Donald Trump’s presidential bid seems to be a pure distillation of this resentment, and proof that you can make a credible bid for the presidency with very little else.
What’s remarkable about the comparison between Donald Trump and Richard Nixon is how different they are. Nixon’s campaign was one of the most tightly run in history, with practically nothing, no public appearance, no message, nothing left to chance. Donald Trump’s freewheeling, madcap campaign couldn’t be more different.
Additionally, despite the anti-elite resentment that he cultivated, Nixon was actually extremely good at conventional political rhetoric when he wanted to be. If you read sections of his 1968 inaugural address, you’ll see arguments that wouldn’t seem out of place in a current New York Times editorial (or, indeed, on my own blog).
Compare this to Scott Aaronson’s description of the Trump:
“I think people support Trump for the same reason why second-graders support the class clown who calls the teacher a fart-brain to her face. It’s not that the class literally agrees that the teacher’s cranium is filled with intestinal gases, or considers that an important question to raise. It’s simply that the clown had the guts to stand up to this scolding authority figure who presumes to tell the class every day what they are and aren’t allowed to think.”
Similarly, Scott Alexander sums it up like this:
“[The Trump phenomenon] is about the feeling that a group of arrogant, intolerant, sanctimonious elites have seized control of a lot of national culture and are using it mostly to spread falsehood and belittle anybody different than them. And Trump is both uniquely separate from these elites and uniquely repugnant to them – which makes him look pretty good to everyone else.”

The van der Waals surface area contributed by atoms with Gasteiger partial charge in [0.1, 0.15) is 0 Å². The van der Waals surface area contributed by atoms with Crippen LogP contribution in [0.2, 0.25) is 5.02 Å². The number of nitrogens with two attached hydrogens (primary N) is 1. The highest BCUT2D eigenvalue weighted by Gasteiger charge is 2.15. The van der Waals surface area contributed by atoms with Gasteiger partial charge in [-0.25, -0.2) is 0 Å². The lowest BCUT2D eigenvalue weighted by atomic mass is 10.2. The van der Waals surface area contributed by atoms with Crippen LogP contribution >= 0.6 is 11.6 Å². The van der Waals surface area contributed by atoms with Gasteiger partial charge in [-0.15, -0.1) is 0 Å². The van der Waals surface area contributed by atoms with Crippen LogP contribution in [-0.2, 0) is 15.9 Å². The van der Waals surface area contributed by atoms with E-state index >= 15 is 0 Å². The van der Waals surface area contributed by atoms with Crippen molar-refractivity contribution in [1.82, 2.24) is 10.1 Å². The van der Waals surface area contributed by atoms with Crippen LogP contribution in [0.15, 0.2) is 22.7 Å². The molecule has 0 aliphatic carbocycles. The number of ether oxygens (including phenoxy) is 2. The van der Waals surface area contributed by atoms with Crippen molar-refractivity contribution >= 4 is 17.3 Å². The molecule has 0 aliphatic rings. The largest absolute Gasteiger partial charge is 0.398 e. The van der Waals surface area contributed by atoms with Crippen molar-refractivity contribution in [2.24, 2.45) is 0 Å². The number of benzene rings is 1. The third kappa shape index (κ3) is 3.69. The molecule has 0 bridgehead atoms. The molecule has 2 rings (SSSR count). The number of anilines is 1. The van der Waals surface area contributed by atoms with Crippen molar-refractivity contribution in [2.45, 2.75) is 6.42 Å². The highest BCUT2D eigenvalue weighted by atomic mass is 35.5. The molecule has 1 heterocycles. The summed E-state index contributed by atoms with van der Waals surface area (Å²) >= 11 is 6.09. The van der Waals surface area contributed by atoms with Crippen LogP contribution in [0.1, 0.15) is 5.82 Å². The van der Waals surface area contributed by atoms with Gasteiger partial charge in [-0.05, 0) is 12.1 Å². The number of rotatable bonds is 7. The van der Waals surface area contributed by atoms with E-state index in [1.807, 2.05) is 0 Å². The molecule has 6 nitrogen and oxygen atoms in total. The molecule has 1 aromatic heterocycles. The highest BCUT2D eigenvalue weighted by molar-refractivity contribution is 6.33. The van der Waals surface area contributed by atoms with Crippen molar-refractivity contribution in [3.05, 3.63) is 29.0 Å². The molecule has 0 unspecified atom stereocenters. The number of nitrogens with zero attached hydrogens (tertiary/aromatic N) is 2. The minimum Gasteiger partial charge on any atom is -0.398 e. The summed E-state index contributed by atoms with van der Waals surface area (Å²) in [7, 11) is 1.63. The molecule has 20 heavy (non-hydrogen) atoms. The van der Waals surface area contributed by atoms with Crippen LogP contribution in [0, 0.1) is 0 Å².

With that in mind, I’m going to switch to talking about the VP debate.
Here’s the thing: viscerally, what drives people away from Trump is the perception that he’s an unprincipled, egomaniacal con-man. What drives people away from the Clinton campaign is that she can look and sound like one of the sanctimonious, insincere cultural elites.
I think Kaine lost the debate tonight.
I say this because Pence somehow managed to make the Trump ticket look composed and principled. Kaine, meanwhile, in harping relentlessly on Trump’s gaffes (with a giant smirk on his face and obviously pre-prepared zingers), made himself look like the archetypal sanctimonious politician. Pence managed to cover for the weaknesses of his ticket. Kaine, if anything, exacerbated the weaknesses of his.
To make my point in another way, basically everybody already knows about Trump’s gaffes; we have a social media news cycle that reports slavishly on each and every one. The people who care are already firmly in the Clinton camp. One fears that the Clinton campaign sees this and thinks that Trump is in the process of self destructing. They don’t seem to understand the trends that he’s riding– trends that last longer than a single news cycle.
Perhaps if they had, Kaine would have brought something new to the debate, something that would have made his performance noteworthy when (or if) historians tell the story of a Clinton victory.